Agendas and Minutes

Planning Commission (View All)

Special Meeting

Thursday, November 06, 2008

NOVEMBER 6, 2008

Commission Chair John Stromberg called the meeting to order at 7:00 p.m. in the Civic Center Council Chambers, 1175 East Main Street.

Commissioners Present: - Staff Present:
John Stromberg, Chair Bill Molnar, Community Development Director
Michael Dawkins Maria Harris, Planning Manager
Mike Morris April Lucas, Administrative Assistant
Pam Marsh
Melanie Mindlin
Dave Dotterrer
Michael Church
Absent Members: Council Liaison:
Tom Dimitre Cate Hartzell
Debbie Miller

Community Development Director Bill Molnar reminded the Commission of their December 18, 2008 Study Session. He also announced the City Council Public Hearing on the Water Resource Protection Zones Ordinance has been tentatively scheduled for January 20, 2009.

No one came forward to speak.


A. Water Resource Protection Zones Ordinance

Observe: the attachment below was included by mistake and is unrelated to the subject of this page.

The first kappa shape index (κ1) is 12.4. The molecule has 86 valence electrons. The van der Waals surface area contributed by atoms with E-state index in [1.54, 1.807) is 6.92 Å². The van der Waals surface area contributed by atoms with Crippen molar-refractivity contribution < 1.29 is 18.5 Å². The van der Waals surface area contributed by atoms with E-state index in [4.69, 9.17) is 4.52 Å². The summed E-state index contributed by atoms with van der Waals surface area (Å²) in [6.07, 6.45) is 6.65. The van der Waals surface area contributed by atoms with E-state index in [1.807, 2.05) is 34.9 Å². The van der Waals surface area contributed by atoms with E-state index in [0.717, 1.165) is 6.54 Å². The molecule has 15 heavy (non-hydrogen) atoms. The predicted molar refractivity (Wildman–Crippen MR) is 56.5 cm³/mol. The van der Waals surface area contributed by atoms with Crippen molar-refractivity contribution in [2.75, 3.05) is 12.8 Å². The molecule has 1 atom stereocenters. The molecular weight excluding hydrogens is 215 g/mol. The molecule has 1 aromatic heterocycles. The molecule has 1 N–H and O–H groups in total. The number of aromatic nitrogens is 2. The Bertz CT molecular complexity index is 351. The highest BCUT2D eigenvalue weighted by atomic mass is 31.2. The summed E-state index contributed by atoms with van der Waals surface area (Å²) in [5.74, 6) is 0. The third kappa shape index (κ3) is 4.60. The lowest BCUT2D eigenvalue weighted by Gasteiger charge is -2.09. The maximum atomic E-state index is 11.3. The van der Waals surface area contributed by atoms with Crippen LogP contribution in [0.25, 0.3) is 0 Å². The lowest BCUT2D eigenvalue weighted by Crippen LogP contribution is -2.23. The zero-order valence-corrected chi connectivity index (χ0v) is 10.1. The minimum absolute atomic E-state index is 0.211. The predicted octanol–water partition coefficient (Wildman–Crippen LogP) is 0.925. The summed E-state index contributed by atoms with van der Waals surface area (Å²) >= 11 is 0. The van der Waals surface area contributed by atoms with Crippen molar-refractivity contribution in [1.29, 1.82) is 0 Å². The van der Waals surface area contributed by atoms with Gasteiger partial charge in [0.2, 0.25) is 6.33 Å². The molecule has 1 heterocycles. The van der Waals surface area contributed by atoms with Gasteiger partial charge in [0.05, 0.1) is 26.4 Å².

Staff noted the following items were submitted to the Commission at the beginning of the meeting:
Memo from Parks & Recreation Director Don Robertson which listed questions and concerns about the use of herbicides, equipment weight restrictions, vegetation replanting requirements, and annual reviews.
Email from Eric Bonetti questioning where the centerline would be measured for creeks with more than one channel.
Email from Councilor Hartzell regarding the herbicide issue.
Emails from Commissioner Miller.

Stromberg noted the discussion outline that was used at the last meeting and clarified they would pick up where they left off.

Enforcement & Penalties
Planning Manager Maria Harris stated language was added that references the General Penalties section of the Ashland Municipal Code, which outlines the procedure for citations and fines. This section also includes language requiring an owner to re-establish the natural condition when a water resource protection zone is illegally altered and language that allows the court to impose additional fees for enforcement costs incurred by the City.